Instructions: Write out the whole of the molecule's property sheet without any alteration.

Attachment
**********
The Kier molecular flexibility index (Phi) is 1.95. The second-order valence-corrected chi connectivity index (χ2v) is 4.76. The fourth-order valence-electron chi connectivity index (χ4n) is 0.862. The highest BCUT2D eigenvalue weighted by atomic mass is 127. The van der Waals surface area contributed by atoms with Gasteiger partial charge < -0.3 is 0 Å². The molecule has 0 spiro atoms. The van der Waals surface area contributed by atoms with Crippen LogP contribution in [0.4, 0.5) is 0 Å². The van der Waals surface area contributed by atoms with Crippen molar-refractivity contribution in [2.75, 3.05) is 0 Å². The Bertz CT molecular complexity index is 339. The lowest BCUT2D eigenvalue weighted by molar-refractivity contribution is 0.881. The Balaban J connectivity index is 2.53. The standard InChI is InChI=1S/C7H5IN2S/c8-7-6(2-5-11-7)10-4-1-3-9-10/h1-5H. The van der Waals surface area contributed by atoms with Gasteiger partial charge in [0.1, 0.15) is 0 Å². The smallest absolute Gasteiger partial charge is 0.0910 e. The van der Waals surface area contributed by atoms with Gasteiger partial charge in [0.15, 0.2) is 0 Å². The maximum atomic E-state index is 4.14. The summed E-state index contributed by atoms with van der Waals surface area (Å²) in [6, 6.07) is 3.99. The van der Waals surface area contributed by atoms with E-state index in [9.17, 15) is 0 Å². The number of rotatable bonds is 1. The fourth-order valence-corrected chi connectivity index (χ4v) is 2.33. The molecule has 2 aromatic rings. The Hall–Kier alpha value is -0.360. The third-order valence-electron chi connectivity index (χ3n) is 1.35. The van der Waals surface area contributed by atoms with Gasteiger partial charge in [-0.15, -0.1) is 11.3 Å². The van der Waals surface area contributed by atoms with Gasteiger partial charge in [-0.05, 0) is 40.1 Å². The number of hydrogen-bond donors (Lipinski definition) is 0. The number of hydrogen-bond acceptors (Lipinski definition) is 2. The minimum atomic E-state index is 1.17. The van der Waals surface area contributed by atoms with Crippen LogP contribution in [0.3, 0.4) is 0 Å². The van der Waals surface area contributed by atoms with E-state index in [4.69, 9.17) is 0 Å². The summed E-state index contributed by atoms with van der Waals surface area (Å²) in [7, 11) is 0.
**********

The Kier molecular flexibility index (Phi) is 1.95. The second-order valence-corrected chi connectivity index (χ2v) is 4.76. The fourth-order valence-electron chi connectivity index (χ4n) is 0.862. The highest BCUT2D eigenvalue weighted by atomic mass is 127. The van der Waals surface area contributed by atoms with Gasteiger partial charge < -0.3 is 0 Å². The molecule has 0 spiro atoms. The van der Waals surface area contributed by atoms with Crippen LogP contribution in [0.4, 0.5) is 0 Å². The van der Waals surface area contributed by atoms with Crippen molar-refractivity contribution in [2.75, 3.05) is 0 Å². The Bertz CT molecular complexity index is 339. The lowest BCUT2D eigenvalue weighted by molar-refractivity contribution is 0.881. The Balaban J connectivity index is 2.53. The standard InChI is InChI=1S/C7H5IN2S/c8-7-6(2-5-11-7)10-4-1-3-9-10/h1-5H. The van der Waals surface area contributed by atoms with Gasteiger partial charge in [0.1, 0.15) is 0 Å². The smallest absolute Gasteiger partial charge is 0.0910 e. The van der Waals surface area contributed by atoms with Gasteiger partial charge in [0.15, 0.2) is 0 Å². The maximum atomic E-state index is 4.14. The summed E-state index contributed by atoms with van der Waals surface area (Å²) in [6, 6.07) is 3.99. The van der Waals surface area contributed by atoms with E-state index in [9.17, 15) is 0 Å². The number of rotatable bonds is 1. The fourth-order valence-corrected chi connectivity index (χ4v) is 2.33. The molecule has 2 aromatic rings. The Hall–Kier alpha value is -0.360. The third-order valence-electron chi connectivity index (χ3n) is 1.35. The van der Waals surface area contributed by atoms with Gasteiger partial charge in [-0.15, -0.1) is 11.3 Å². The van der Waals surface area contributed by atoms with Gasteiger partial charge in [-0.05, 0) is 40.1 Å². The number of hydrogen-bond donors (Lipinski definition) is 0. The number of hydrogen-bond acceptors (Lipinski definition) is 2. The minimum atomic E-state index is 1.17. The van der Waals surface area contributed by atoms with Crippen LogP contribution in [0.3, 0.4) is 0 Å². The van der Waals surface area contributed by atoms with E-state index in [4.69, 9.17) is 0 Å². The summed E-state index contributed by atoms with van der Waals surface area (Å²) in [7, 11) is 0.